Hong Kong property

Hotel stays in Hong Kong to cost more as Excelsior’s closure will tighten supply by nearly 1,000 rooms

Occupancy rates of properties in Wan Chai and Causeway Bay will immediately surge by at least 6 per cent when the Excelsior closes in March, says Colliers

PUBLISHED : Tuesday, 09 October, 2018, 6:01pm
UPDATED : Wednesday, 10 October, 2018, 4:10pm

Visitors to Hong Kong could end up paying more for hotels as the closure of the iconic Excelsior Hotel next March and rising tourist arrivals are expected to drive up occupancy and room rates in Asia’s fastest growing market.

Overall hotel occupancy in Wan Chai and Causeway Bay will immediately surge by at least 6 per cent, and 2.1 per cent on Hong Kong Island, said Hannah Jeong, senior director of valuation and advisory in Asia at Colliers.

“As the 869-room Excelsior contributes 7.8 per cent of total rooms available in that district, the impact would be [really great] based on the current strong recovery of tourism market in Hong Kong,” Jeong said.

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Travellers could end up paying more for accommodation as competitors such as Pullman and Regal Hotel in the district adjust their room rate upwards.

JLL expects visitor numbers to rise because of the upcoming completion of the Hong Kong-Zhuhai-Macau bridge and Guangzhou-Shenzhen-Hong Kong Express Rail Link, which will boost demand for hotels.

It also expects hotel revenue growth to continue through the year, with Hong Kong recording the highest revenue growth per room among major hotel markets in Asia for this year, estimated to be more than 10 per cent.

Seven other hotels in Hong Kong are currently being refurbished, redeveloped or on the drawing board for the shift, representing more than 1,000 hotel rooms, according to Colliers.

Data from the Hong Kong Tourism Board shows that the closure of the Excelsior and the potential redevelopment of the Crowne Plaza, both in Causeway Bay, alone will see about 10 per cent reduction in the number of rooms available in the Wan Chai district, which includes Causeway Bay.

The Excelsior joins 338 Apartment and Hotel LKF by Rhombus in Central, King’s Hotel in Wan Chai and J Plus Hotel in Causeway Bay in converting to office use.

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William Cheng Kai-man, chairman of Shun Ho Property Investments, which controls nine hotels in Hong Kong, said other hotel owners will benefit from the closure of the Excelsior.

“The closure no doubt will [divert] a lot of visitors who favour Causeway Bay to other neighbouring hotels,” Cheng said.

He added the nearby 650-room Hotel Vic and Harbour Glory with 900 rooms should compensate for the loss of the Excelsior.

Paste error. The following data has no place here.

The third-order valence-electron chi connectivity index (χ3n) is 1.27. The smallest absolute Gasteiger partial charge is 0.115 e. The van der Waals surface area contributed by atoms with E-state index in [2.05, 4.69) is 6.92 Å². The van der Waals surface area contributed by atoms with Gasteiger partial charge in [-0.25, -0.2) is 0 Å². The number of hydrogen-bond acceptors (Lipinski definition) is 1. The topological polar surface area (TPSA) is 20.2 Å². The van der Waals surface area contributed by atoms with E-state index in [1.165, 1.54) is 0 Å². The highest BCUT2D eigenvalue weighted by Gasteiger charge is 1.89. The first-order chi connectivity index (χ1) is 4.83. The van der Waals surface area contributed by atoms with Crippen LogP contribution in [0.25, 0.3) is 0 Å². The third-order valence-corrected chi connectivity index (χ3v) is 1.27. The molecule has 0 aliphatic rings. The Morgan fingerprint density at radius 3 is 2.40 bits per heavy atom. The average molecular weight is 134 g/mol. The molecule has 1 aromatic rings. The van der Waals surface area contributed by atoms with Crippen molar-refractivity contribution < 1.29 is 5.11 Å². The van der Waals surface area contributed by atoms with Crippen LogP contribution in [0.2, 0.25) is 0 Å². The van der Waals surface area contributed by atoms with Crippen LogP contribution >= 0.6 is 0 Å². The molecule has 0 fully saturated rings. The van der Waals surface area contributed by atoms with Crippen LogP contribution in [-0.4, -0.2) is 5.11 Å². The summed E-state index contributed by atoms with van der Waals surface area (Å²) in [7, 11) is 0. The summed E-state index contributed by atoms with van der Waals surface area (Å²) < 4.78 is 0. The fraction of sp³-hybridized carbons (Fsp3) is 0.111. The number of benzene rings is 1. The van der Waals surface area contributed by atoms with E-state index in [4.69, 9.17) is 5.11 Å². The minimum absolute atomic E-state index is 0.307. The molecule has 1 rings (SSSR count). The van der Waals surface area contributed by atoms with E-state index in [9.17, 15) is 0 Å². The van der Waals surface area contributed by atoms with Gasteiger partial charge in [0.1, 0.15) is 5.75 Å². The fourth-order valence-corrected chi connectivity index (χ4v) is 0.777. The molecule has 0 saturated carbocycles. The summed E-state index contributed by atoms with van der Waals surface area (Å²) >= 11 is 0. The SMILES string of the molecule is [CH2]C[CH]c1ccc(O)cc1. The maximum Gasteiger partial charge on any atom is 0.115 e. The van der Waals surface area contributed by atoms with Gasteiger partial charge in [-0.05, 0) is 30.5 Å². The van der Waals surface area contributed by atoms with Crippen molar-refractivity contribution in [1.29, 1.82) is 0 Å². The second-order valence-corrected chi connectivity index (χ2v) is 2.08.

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Edmond Wong, director of valuation and advisory services for hotels at CBRE Hong Kong, however, said the Excelsior’s conversion will do more good than harm.

“The current supply of rooms in the Wan Chai district is adequate to accommodate demand from visitors so it will not impact the hotel industry in the next few years,” said Wong. “However, what stands out is that the redevelopment will provide an additional gross floor area of some 683,500 sq ft to the office supply in Causeway Bay – a timely offer to the tight office market in Hong Kong.”

Figures from Hong Kong Tourism Board show overnight arrivals to Hong Kong grew 6.2 per cent and overall revenue per room grew 13 per cent year on year to HK$1,214 in the first half of this year.

“[Tight supply] in the market was enabling hotel operators to demand higher prices” said Corey Hamabata, senior vice-president of JLL’s Hotels & Hospitality Group, who added it should help sustain growth in the market over the short and medium term.

Hong Kong currently has nearly 80,000 hotel guest rooms. The compound annual growth rate of new hotel supply in the city is expected to be 2.4 per cent between this year to 2022, below the long-term annual growth rate of 4.3 per cent during the previous 10 years from 2007 to last year.

This means a glut of new hotel openings that would have reversed the recent trend of growth in the market is unlikely.

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David Marriott, senior vice-president of JLL’s Hotels & Hospitality Group, said the higher rates would translate to higher profit growth for hotel owners.

“As hotels are generally a high fixed-cost business, increases in revenue typically lead to even greater increases in profit,” Marriott said. “This is especially true when increases in revenue are because of average rate growth instead of occupancy.”

Marriott added that growth will initially be higher in the budget to mid-scale segment than the upscale to luxury segment.

Additional reporting by Louise Moon